Next Year's Meeting
Although the date hasn't been confirmed, Silverdale on the Bay Hotel will again be the site for the Second Annual meeting.
The Theler Wetlands will be the site for the field trip, with an update of this year's issues provided to the group, along with new issues, especially regarding their salmon runs. The Wetland Center's classroom computers should have ARCVIEW loaded onto their machines. Participants will not only enter their wildlife data, but will have the opportunity to use the computers to create their own ARCVIEW coverages. Of course, there will be another BBQ at Tawanoh State Park.
The hardest part of planning this first meeting was not knowing how many people we could handle. The attendance size this year was perfect. For the next couple of years, the number of participants will be limited so we can assure all attendees can learn about the Program. We do expect presentations from participating states on the status of their programs in the future. The meetings may be lengthened to five days to reduce the late night sessions and to allow participants more time to network.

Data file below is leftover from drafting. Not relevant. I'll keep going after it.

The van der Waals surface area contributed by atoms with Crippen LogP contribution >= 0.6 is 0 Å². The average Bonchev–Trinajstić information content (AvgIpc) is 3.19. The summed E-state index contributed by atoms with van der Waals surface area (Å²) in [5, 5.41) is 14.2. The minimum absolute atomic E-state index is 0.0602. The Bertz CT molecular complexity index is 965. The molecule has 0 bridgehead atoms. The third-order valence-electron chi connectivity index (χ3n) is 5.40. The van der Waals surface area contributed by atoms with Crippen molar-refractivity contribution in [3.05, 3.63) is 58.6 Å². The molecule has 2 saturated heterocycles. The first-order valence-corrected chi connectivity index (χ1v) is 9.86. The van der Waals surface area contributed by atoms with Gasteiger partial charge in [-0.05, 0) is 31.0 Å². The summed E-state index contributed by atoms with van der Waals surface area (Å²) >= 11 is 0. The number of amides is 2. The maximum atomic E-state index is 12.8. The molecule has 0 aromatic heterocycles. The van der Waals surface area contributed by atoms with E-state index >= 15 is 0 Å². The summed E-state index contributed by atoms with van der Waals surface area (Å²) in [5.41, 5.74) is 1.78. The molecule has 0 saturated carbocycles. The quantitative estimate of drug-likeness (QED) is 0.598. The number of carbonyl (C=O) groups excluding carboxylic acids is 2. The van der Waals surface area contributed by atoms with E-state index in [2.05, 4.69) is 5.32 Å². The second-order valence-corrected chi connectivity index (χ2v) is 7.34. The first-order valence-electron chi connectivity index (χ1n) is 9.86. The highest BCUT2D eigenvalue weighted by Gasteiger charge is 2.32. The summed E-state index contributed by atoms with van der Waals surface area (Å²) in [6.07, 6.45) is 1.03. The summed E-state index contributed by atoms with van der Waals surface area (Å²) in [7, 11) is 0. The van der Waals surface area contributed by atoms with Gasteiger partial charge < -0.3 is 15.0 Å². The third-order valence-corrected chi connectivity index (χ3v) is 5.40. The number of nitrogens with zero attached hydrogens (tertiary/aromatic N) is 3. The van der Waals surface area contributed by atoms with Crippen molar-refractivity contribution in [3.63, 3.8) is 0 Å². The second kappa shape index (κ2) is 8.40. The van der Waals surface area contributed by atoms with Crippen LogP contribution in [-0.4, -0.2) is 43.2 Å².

The days were long, but the evaluations acknowledged we met our goal by providing everyone with enough materials, information and enthusiasm to begin The NatureMapping Program in their own community, state or country.
Suggestions for the 1999 meeting:
- Supply shipping boxes for all of the materials.
- Look for funding to allow teams of people to attend.
Offer specific workshops or breakout activities for:
- Developing websites
- Teacher training activities
- If NatureMapping and GLOBE become partners, use the meeting as an opportunity to cross-train the basic requirements from each program.